by which it is inhabited. It consists in the tendency which all material things have to a common centre. The centre of the earth is the point to which its whole mass, with all its appendages, tends. This tendency is what is called the weight of bodies. It is greater or less in proportion to their distance from the centre of attraction. The only cause which we can assign for gravity is the immediate power of God impressed as a law upon all the atoms of matter at their first creation, or unremittingly exerted in their continued preservation. The beneficial effects resulting from this law of gravity are not less obvious and striking than those of any other of the most useful laws of nature. It is the cement or chain which holds together the different parts of which the system of the world is composed ; and retains them in their respective places and stations, constantly equipoised within the bounds prescribed to them at their first formation. Through the invincible strength of this chain, no part of the earth is shattered, disjointed, fritter-

THA KSGIVI G SERMO . 415 ed off, or dissipated in the circumambient space ; notwithstanding its perpetual movements, its daily rotation upon its own axis with a rapidity which carries its surface through the space of a thousand miles every hour, giving us the agreeable vicissitudes of day and night ; and its annual circumvolution round the sun, in which it travels over the immense spaces of the ecliptic, delighting us with all the variety of the seasons. Amidst the inconceivable as well as unremitting rapidity of these different motions, gravity preserves, undisturbed through the successive ages of the world, the unity, order, and harmony of all its parts. Besides these, its great and general uses, its particular and occa-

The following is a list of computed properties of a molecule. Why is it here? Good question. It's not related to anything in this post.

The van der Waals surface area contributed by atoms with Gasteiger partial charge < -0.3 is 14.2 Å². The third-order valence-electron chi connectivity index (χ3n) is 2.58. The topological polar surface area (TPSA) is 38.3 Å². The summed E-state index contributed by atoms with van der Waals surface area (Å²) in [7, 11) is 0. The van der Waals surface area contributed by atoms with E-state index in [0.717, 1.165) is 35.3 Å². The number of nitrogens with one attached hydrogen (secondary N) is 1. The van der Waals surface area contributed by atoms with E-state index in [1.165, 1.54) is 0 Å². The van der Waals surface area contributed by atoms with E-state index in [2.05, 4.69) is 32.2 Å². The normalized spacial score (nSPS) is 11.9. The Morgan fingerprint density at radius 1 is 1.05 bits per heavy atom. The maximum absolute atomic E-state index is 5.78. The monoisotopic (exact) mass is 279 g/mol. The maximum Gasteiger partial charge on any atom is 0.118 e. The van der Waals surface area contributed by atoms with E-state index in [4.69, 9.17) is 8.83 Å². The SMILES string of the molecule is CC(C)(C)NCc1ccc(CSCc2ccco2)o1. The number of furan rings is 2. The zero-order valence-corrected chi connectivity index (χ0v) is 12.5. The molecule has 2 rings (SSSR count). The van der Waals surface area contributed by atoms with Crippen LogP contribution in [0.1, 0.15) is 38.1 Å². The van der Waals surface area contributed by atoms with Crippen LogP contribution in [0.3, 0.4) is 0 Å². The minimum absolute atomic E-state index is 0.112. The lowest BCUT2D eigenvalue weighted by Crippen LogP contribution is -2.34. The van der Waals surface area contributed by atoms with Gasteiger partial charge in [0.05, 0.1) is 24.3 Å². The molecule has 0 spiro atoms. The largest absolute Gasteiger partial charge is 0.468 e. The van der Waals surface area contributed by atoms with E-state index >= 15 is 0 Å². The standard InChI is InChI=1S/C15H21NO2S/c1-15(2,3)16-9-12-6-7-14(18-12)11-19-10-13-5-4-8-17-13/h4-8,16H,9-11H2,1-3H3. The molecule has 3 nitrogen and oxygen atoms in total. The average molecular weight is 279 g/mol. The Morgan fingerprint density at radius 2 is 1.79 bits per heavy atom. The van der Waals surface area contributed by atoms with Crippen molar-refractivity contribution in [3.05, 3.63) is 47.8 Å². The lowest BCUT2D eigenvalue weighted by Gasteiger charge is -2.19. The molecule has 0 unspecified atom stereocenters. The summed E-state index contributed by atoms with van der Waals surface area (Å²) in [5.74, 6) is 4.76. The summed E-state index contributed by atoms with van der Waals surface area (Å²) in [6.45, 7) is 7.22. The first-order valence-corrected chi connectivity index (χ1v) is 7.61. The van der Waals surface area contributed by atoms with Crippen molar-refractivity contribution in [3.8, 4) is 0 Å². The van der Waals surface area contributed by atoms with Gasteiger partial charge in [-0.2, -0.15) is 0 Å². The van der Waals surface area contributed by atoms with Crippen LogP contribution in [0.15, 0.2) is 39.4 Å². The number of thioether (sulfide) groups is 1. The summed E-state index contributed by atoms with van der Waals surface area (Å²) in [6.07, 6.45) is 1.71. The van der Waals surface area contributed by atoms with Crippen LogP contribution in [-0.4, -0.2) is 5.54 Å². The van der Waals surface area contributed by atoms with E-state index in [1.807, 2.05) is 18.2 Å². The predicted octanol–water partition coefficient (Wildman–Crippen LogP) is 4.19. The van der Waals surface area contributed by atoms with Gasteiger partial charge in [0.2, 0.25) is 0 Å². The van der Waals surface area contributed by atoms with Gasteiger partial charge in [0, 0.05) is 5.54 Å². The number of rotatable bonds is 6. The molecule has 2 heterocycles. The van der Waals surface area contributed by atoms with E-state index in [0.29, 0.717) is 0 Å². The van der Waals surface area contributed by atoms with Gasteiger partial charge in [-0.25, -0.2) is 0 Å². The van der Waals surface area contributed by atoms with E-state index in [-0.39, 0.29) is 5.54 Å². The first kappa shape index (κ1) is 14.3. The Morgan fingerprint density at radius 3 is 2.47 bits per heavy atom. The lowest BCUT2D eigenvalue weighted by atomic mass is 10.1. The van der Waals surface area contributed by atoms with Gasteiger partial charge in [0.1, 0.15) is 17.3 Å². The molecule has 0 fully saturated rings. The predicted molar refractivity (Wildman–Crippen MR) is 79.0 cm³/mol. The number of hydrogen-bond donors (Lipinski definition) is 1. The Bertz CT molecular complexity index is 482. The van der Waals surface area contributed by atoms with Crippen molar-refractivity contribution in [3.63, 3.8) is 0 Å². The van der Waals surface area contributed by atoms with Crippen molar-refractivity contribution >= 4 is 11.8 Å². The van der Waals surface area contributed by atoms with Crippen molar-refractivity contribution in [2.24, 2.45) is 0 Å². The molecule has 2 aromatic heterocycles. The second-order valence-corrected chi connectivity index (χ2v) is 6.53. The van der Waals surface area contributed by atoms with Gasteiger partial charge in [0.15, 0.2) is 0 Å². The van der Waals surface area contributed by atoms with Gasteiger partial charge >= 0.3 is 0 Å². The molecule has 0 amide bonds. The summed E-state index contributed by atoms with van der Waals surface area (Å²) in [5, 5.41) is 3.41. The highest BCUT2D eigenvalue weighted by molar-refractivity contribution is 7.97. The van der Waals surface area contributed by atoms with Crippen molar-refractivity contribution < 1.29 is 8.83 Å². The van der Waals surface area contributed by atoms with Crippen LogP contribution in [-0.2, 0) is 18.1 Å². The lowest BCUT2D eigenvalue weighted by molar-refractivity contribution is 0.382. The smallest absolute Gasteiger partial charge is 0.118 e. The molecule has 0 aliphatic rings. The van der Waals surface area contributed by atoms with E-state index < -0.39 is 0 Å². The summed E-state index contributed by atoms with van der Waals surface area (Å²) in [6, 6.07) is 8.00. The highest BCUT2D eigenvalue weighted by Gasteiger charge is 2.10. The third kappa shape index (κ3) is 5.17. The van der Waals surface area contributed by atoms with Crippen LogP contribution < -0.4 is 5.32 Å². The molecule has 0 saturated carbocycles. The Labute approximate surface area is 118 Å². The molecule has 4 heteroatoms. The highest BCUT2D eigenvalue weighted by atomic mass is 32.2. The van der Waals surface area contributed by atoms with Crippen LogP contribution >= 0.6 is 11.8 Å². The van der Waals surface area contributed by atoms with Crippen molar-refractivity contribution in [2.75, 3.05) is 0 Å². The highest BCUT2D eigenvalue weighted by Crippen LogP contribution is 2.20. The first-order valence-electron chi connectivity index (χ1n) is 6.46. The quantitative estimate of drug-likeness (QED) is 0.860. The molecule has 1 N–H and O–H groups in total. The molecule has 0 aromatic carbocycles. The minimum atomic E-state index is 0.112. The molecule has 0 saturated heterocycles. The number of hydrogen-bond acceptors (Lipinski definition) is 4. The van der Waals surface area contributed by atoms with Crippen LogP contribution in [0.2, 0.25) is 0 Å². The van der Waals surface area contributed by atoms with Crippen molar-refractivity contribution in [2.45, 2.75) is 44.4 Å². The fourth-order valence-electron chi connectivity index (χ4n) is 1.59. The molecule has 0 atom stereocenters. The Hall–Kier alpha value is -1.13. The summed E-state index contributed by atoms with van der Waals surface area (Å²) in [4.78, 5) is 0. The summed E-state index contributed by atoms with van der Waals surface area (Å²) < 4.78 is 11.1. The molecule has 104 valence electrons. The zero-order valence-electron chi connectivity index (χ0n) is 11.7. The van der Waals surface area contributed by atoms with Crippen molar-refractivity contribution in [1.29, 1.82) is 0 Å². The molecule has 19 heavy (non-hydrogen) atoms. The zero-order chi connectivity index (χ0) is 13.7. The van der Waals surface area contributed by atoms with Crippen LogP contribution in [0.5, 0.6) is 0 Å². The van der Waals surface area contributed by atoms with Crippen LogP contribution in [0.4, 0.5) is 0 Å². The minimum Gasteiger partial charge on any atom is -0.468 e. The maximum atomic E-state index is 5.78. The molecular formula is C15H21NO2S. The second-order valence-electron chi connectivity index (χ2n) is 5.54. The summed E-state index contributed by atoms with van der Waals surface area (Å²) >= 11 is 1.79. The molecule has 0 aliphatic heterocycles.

sional advantages to the inhabitants of the earth are more than can be numbered. From the brief survey already taken of some of the outworks and appendages of this lower creation in which there is nothing wanting, nothing redundant, nothing ill made or ill adjusted, — are we not, my brethren, overpowered and dazzled with the splendour of those evidences which it exhibits of the being and perfections of its Maker ? Are not those men lost alike to reason, and to all moral feelings, who are capable of remaining unconvinced by such evidence, and unimpressed by such marks of wisdom, and goodness ? We no sooner look at the out-buildings, the gardens, the avenues, and various accommodations

416 THA KSGIVI G SERMO . surrounding a stately palace, than we instantly imagine what must be the architecture, magnificence, and convenience of its interior apartments. In the fabrick of the world, the latter are in proportion to what has been already remarked on the excellence and perfection of the former. The magnitude of the structure strikes us with astonishment. How are our minds overwhelmed when we reflect on the power which at first formed, and continues to wield, and to manage, with more facility than we play with a little ivory ball, a body of so stupendous a bulk as this terraqueous globe ! The great and signal advantages of its spherical form, and of its situation with respect to the other planets in the solar system, securing to it a due proportion of light and heat, are also among the proofs of the perfect wisdom and goodness of its Creator. or is the display of these perfections less illustrious in